(i) Case 1: if${{b}^{2}}-4ac>0$and$a\ne 0$, then the graph of$y=a{{x}^{2}}+bx+c$intersects the X-axis at two distinct points. The x-coordinates of the two points are the zeros of the quadratic polynomial$a{{x}^{2}}+bx+c$.

(ii) Case2: lf ${{\text{b}}^{\text{2}}}-\text{4ac}=0$, and $a\ne 0$,then the graph of $y=a{{x}^{2}}+bx+c$intersects the X-axis at exactly one point (in fact at two coincident points).The x-coordinate of this point is the zero of the quadratic polynomial $a{{x}^{2}}+bx+c$.

(iii) Case 3: If ${{\text{b}}^{\text{2}}}-\text{4ac}<0$, and $a\ne 0$, then the graph of $y=a{{x}^{2}}+bx+c$does not intersect the X-axis at any point. The graph is completely above or completely below the X-axis. So, the quadratic polynomial $a{{x}^{2}}+bx+c$has no zero.

Thus, a quadratic polynomial can have either two distinct zeros, two equal zeros (i.e., one zero) or no zeros. Hence a polynomial of degree 2 has at most 2 zeros.

Note: For the parabola $a{{x}^{2}}+bx+c$,

(i) Vertex $=\left( \frac{-b}{2a},-\frac{D}{4a} \right)$where $D={{b}^{2}}-4ac$.

(ii) Axis of symmetry, $x=\frac{-b}{2a}$parallel to Y-axis.

(iii) Zeros are$\frac{-b+\sqrt{{{b}^{2}}-4ac}}{2a}$and$\frac{-b-\sqrt{{{b}^{2}}-4ac}}{2a}$.

(c) The graph of a cubic polynomial intersects the X-axis at three points, whose x- coordinates are the zeros of the cubic polynomial.

(d) In general, the graph of a polynomial y = p(x) passes through at most 'n' points on the X-axis. Thus, a polynomial p(x) of degree 'n' has at most 'n' zeros.

• Relationship between zeros and coefficients of a polynomial:
 Type of Polynomial General Form Number of Zeros Relationship between zeros and coefficients Sum of zeros Product of zeros Linear polynomial $ax+b,$$a\ne 0$ 1 $k=\frac{-b}{a}$i.e., $k=\frac{-(cons\tan t\,term)}{(coefficient\,of\,x)}$ Quadratic polynomial $a{{x}^{2}}+bx+c$ $a\ne 0$ 2 $\frac{-(coefficient\,of\,x)}{(cofficient\,of\,{{x}^{2}})}$$=\frac{-b}{a}$ $\frac{cons\tan t\,term}{coefficient\,of\,{{x}^{2}}}$ $=\frac{c}{a}$ Cubic polynomial $a{{x}^{3}}+b{{x}^{2}}+cx+d,$ $a\ne 0$ 3 $\frac{-(coefficient\,of\,{{x}^{2}})}{(coefficient\,of\,{{x}^{2}})}$$=\frac{-b}{a}$ $\frac{cons\tan t\,term}{coefficient\,of\,{{x}^{2}}}$$=\frac{d}{a}$ Sum of the product of roots taken at a time $\frac{coefficient\,of\,x}{coefficient\,of\,{{x}^{2}}}=\frac{c}{a}$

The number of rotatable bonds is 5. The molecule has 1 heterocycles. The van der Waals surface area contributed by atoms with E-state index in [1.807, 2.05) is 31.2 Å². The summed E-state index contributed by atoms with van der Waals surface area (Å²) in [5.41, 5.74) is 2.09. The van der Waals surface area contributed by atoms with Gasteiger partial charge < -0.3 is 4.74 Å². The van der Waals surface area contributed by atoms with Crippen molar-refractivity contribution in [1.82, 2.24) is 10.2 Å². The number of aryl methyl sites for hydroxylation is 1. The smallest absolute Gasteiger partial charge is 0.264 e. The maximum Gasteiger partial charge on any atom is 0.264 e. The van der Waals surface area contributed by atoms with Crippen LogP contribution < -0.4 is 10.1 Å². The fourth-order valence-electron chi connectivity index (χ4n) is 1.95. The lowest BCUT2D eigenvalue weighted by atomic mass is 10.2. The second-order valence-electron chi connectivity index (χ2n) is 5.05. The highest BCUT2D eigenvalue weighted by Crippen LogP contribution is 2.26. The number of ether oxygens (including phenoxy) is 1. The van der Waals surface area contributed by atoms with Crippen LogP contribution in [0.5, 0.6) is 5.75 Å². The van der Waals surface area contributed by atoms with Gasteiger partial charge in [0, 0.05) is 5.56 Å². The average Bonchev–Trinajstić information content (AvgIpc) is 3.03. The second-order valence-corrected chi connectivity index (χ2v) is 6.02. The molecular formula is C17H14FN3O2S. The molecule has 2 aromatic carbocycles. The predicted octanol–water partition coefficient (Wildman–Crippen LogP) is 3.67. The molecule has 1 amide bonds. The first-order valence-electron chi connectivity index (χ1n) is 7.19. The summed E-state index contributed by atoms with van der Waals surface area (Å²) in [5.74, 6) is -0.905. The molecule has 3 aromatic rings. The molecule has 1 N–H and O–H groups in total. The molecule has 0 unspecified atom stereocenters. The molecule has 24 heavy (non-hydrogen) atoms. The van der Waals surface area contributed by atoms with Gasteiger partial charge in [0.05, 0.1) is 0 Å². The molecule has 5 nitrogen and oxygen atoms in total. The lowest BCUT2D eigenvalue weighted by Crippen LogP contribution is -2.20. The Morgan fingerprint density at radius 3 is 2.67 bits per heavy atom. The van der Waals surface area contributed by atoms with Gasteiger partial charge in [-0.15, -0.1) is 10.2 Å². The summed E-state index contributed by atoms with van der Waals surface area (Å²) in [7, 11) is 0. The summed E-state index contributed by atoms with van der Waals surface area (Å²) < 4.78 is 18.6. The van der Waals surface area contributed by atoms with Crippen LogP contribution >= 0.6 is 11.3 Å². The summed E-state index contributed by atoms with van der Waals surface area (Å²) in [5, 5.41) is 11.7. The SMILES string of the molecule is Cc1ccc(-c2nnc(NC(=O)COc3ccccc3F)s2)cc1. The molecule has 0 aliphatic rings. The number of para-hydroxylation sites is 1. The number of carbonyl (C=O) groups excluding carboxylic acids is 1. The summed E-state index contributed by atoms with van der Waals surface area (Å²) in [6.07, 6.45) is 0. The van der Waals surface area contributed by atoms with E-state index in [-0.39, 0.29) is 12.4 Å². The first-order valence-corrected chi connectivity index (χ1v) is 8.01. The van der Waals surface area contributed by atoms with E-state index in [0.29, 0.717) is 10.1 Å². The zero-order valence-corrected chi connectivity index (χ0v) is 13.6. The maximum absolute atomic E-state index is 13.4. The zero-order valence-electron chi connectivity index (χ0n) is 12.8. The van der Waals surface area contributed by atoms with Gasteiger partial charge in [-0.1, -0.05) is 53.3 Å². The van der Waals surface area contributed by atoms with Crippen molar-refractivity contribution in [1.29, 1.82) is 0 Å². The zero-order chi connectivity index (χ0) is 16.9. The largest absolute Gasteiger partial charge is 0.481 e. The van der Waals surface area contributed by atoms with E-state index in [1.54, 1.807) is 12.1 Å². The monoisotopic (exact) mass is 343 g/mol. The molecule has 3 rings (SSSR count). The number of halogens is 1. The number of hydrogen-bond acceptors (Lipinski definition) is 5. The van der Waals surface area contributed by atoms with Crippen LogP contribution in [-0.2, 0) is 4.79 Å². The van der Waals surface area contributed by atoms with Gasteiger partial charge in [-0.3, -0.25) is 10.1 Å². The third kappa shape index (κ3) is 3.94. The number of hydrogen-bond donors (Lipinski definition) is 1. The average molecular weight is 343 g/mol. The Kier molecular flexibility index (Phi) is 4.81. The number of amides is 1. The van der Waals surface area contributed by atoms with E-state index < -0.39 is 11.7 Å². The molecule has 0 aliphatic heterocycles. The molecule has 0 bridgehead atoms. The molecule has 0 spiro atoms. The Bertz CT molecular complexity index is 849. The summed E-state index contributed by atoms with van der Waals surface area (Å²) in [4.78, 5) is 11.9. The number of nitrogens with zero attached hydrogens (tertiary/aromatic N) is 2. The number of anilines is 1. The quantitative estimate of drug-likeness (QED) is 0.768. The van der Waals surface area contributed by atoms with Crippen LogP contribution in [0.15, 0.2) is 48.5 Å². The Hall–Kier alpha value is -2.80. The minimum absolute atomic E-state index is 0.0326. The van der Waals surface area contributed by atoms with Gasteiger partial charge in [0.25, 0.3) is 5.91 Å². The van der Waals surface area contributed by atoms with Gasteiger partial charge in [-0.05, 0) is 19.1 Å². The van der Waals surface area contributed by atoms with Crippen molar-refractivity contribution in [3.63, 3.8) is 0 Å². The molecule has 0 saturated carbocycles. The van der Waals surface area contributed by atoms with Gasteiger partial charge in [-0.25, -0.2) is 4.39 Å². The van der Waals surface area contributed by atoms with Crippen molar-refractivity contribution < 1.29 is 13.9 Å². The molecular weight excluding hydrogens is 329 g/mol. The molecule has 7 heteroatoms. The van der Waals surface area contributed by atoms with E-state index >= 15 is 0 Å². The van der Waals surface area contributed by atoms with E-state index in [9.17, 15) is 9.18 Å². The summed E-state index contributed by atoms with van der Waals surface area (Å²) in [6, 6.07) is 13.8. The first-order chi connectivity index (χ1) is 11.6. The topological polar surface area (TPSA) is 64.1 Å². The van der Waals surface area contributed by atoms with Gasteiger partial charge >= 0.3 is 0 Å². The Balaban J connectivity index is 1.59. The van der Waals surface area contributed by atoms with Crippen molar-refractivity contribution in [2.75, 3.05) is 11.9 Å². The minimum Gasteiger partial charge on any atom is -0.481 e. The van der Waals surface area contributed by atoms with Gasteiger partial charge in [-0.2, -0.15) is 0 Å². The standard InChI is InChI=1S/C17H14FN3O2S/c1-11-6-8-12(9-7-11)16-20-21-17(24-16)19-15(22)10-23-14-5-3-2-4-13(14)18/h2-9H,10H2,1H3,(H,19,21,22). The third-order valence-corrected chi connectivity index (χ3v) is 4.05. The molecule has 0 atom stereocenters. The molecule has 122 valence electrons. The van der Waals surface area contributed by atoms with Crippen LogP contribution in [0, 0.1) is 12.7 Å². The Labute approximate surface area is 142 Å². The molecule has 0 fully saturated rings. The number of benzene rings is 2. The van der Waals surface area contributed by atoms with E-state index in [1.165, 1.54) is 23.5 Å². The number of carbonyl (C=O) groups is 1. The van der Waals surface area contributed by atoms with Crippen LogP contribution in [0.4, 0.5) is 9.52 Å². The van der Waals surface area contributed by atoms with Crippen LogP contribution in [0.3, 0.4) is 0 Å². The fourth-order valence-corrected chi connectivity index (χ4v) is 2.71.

• To form a quadratic polynomial with the given zeros: If$\alpha$and$\beta$are the zeros of a quadratic polynomial, then the quadratic polynomial is obtained by expanding$(x-\alpha )(x-\beta )$.

i.e., ${{x}^{2}}$- (sum of the zeros) x + product of zeros.

• To form a cubic polynomial with the given zeros: If a, p and y are the zeros of a polynomial, then the cubic polynomial is obtained by expanding $(x-\alpha )(x-\beta )(x-\gamma )$

• Division algorithm of polynomials: If p(x) and g(x) are any two polynomials with$g(x)\ne 0$, then we can find polynomials q(x) and r(x) such that$p(x)=g(x)\times q(x)$$+r(x)$, where$r(x)=0$or degree$r(x)<$degree of$g(x)$.
• If$(x-a)$is a factor of polynomial p(x) of degree n > 0, then 'a' is the zero of the polynomial.

Other Topics

Notes - Polynomials